It could have been a bloodbath of historic proportions. But instead, one man made the end of apartheid possible: in February 1990, President F.W. de Klerk lifted the ban on the African National Congress and ordered the release of Nelson Mandela. As the world celebrated, Mandela would go on to become South Africa's first democratically elected president -- with de Klerk as his Vice President. But de Klerk's history is complicated. Before becoming president, he was a virulent defender of white Africans and their privileges, and helped lead the policy of "Total Onslaught, Total Strategy" against ANC activists. And his own term as president was marred by violence, often at the hands of his own security forces. What pushed this man to reverse his beliefs and jumpstart the process of making South Africa a more equal and just nation? Featuring in-depth interviews with de Klerk himself, former president Thabo Mbeki, anti-apartheid activists Father Michael Lapsley and Mathews Phosa, Yasmin Sooka (of the Truth and Reconciliation Commission), Richard Goldstone (who headed the Goldstone Commission investigations into political violence) and many others, filmmaker Nic Rossier explores the fascinating political journey and legacy of this complex figure.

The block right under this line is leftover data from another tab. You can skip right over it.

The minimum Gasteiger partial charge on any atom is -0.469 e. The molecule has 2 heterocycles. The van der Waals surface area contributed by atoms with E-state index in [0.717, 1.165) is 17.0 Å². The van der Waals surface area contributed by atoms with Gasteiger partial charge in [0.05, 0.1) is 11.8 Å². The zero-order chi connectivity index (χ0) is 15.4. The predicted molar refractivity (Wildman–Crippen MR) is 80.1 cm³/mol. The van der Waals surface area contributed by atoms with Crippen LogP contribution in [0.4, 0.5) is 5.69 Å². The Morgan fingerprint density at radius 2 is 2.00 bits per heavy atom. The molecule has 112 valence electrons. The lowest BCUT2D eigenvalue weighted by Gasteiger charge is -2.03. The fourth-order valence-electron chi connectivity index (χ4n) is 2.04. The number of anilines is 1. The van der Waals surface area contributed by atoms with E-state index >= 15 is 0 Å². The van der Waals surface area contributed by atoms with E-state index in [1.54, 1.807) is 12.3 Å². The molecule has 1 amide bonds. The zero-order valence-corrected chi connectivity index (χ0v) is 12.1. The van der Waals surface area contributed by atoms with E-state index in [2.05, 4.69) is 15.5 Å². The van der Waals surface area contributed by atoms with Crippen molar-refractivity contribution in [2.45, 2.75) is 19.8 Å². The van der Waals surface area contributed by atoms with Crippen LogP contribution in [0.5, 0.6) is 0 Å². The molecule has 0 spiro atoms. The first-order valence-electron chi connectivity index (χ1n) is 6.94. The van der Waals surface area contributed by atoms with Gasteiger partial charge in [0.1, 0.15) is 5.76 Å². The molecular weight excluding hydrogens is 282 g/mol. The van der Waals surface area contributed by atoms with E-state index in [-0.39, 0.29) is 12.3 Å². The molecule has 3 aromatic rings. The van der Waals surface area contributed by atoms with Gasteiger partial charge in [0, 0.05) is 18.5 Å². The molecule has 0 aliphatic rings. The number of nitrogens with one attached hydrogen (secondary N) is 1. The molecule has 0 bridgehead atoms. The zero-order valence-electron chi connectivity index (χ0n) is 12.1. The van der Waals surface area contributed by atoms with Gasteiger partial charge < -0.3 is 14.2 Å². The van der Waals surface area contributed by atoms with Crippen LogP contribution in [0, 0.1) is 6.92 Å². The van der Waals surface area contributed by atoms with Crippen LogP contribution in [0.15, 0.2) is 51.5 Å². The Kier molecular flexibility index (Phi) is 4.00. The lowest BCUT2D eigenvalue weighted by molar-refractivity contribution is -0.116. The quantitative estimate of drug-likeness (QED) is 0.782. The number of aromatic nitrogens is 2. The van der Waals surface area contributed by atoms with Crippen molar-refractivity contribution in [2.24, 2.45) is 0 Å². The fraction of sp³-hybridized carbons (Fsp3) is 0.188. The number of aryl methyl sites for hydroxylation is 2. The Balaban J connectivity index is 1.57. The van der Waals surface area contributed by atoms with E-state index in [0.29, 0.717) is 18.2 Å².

Fri Feb 06 2015